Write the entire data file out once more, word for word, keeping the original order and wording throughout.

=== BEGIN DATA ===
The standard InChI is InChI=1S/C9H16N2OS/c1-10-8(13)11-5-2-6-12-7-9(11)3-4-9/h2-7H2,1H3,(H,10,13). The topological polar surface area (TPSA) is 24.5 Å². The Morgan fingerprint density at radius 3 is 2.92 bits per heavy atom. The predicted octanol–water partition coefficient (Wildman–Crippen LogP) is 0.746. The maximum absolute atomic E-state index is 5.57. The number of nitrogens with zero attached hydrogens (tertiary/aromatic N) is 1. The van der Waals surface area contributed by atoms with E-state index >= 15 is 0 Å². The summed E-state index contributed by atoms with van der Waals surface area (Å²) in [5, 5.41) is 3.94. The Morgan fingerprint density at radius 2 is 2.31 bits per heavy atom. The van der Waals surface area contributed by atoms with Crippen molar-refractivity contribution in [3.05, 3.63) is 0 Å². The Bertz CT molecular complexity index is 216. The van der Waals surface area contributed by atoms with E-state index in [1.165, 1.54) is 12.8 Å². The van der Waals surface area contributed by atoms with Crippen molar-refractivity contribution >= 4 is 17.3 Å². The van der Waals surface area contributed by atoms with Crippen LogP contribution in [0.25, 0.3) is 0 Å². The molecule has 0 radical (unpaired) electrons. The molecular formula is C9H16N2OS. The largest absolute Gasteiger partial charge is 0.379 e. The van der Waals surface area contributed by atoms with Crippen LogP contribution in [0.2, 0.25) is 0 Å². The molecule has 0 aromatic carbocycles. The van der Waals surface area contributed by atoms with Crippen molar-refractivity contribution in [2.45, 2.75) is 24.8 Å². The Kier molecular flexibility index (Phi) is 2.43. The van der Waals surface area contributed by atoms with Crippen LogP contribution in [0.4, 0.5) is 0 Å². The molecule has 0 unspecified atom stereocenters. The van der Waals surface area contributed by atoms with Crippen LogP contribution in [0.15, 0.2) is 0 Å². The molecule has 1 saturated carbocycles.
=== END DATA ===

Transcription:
The standard InChI is InChI=1S/C9H16N2OS/c1-10-8(13)11-5-2-6-12-7-9(11)3-4-9/h2-7H2,1H3,(H,10,13). The topological polar surface area (TPSA) is 24.5 Å². The Morgan fingerprint density at radius 3 is 2.92 bits per heavy atom. The predicted octanol–water partition coefficient (Wildman–Crippen LogP) is 0.746. The maximum absolute atomic E-state index is 5.57. The number of nitrogens with zero attached hydrogens (tertiary/aromatic N) is 1. The van der Waals surface area contributed by atoms with E-state index >= 15 is 0 Å². The summed E-state index contributed by atoms with van der Waals surface area (Å²) in [5, 5.41) is 3.94. The Morgan fingerprint density at radius 2 is 2.31 bits per heavy atom. The van der Waals surface area contributed by atoms with Crippen molar-refractivity contribution in [3.05, 3.63) is 0 Å². The Bertz CT molecular complexity index is 216. The van der Waals surface area contributed by atoms with E-state index in [1.165, 1.54) is 12.8 Å². The van der Waals surface area contributed by atoms with Crippen molar-refractivity contribution >= 4 is 17.3 Å². The van der Waals surface area contributed by atoms with Crippen LogP contribution in [0.25, 0.3) is 0 Å². The molecule has 0 radical (unpaired) electrons. The molecular formula is C9H16N2OS. The largest absolute Gasteiger partial charge is 0.379 e. The van der Waals surface area contributed by atoms with Crippen LogP contribution in [0.2, 0.25) is 0 Å². The molecule has 0 aromatic carbocycles. The van der Waals surface area contributed by atoms with Crippen molar-refractivity contribution in [2.45, 2.75) is 24.8 Å². The Kier molecular flexibility index (Phi) is 2.43. The van der Waals surface area contributed by atoms with Crippen LogP contribution in [0.4, 0.5) is 0 Å². The molecule has 0 unspecified atom stereocenters. The van der Waals surface area contributed by atoms with Crippen LogP contribution in [0.15, 0.2) is 0 Å². The molecule has 1 saturated carbocycles.